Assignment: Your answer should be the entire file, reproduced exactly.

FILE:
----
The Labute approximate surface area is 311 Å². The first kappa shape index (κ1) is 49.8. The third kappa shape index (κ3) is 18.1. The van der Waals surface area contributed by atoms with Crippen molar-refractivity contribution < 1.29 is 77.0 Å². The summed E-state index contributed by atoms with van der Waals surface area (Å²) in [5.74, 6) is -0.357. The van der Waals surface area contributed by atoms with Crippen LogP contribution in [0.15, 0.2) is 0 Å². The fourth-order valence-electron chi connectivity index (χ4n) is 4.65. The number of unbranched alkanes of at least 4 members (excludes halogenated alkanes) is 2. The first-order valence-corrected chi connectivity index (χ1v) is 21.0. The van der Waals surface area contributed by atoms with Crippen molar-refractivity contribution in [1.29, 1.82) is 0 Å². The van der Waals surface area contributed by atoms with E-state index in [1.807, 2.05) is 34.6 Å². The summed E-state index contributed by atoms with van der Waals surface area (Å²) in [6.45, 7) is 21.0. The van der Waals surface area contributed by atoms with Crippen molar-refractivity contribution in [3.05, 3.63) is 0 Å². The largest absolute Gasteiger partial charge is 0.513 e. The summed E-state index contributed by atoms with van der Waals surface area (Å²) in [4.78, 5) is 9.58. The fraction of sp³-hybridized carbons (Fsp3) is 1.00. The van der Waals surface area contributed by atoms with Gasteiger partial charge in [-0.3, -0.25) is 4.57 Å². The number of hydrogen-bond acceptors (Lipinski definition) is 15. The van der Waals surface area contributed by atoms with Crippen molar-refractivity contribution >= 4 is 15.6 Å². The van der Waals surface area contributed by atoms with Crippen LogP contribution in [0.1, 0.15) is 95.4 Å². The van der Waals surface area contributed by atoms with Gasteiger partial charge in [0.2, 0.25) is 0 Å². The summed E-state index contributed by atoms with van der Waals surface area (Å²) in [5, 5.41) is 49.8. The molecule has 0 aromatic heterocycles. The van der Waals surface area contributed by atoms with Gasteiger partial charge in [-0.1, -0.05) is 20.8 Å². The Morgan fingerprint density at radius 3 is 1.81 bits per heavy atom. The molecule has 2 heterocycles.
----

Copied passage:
The Labute approximate surface area is 311 Å². The first kappa shape index (κ1) is 49.8. The third kappa shape index (κ3) is 18.1. The van der Waals surface area contributed by atoms with Crippen molar-refractivity contribution < 1.29 is 77.0 Å². The summed E-state index contributed by atoms with van der Waals surface area (Å²) in [5.74, 6) is -0.357. The van der Waals surface area contributed by atoms with Crippen LogP contribution in [0.15, 0.2) is 0 Å². The fourth-order valence-electron chi connectivity index (χ4n) is 4.65. The number of unbranched alkanes of at least 4 members (excludes halogenated alkanes) is 2. The first-order valence-corrected chi connectivity index (χ1v) is 21.0. The van der Waals surface area contributed by atoms with Crippen molar-refractivity contribution in [1.29, 1.82) is 0 Å². The van der Waals surface area contributed by atoms with E-state index in [1.807, 2.05) is 34.6 Å². The summed E-state index contributed by atoms with van der Waals surface area (Å²) in [6.45, 7) is 21.0. The van der Waals surface area contributed by atoms with Crippen molar-refractivity contribution in [3.05, 3.63) is 0 Å². The largest absolute Gasteiger partial charge is 0.513 e. The summed E-state index contributed by atoms with van der Waals surface area (Å²) in [4.78, 5) is 9.58. The fraction of sp³-hybridized carbons (Fsp3) is 1.00. The van der Waals surface area contributed by atoms with Gasteiger partial charge in [-0.3, -0.25) is 4.57 Å². The number of hydrogen-bond acceptors (Lipinski definition) is 15. The van der Waals surface area contributed by atoms with Crippen molar-refractivity contribution >= 4 is 15.6 Å². The van der Waals surface area contributed by atoms with Crippen LogP contribution in [0.1, 0.15) is 95.4 Å². The van der Waals surface area contributed by atoms with Gasteiger partial charge in [0.2, 0.25) is 0 Å². The summed E-state index contributed by atoms with van der Waals surface area (Å²) in [5, 5.41) is 49.8. The molecule has 0 aromatic heterocycles. The van der Waals surface area contributed by atoms with Gasteiger partial charge in [-0.1, -0.05) is 20.8 Å². The Morgan fingerprint density at radius 3 is 1.81 bits per heavy atom. The molecule has 2 heterocycles.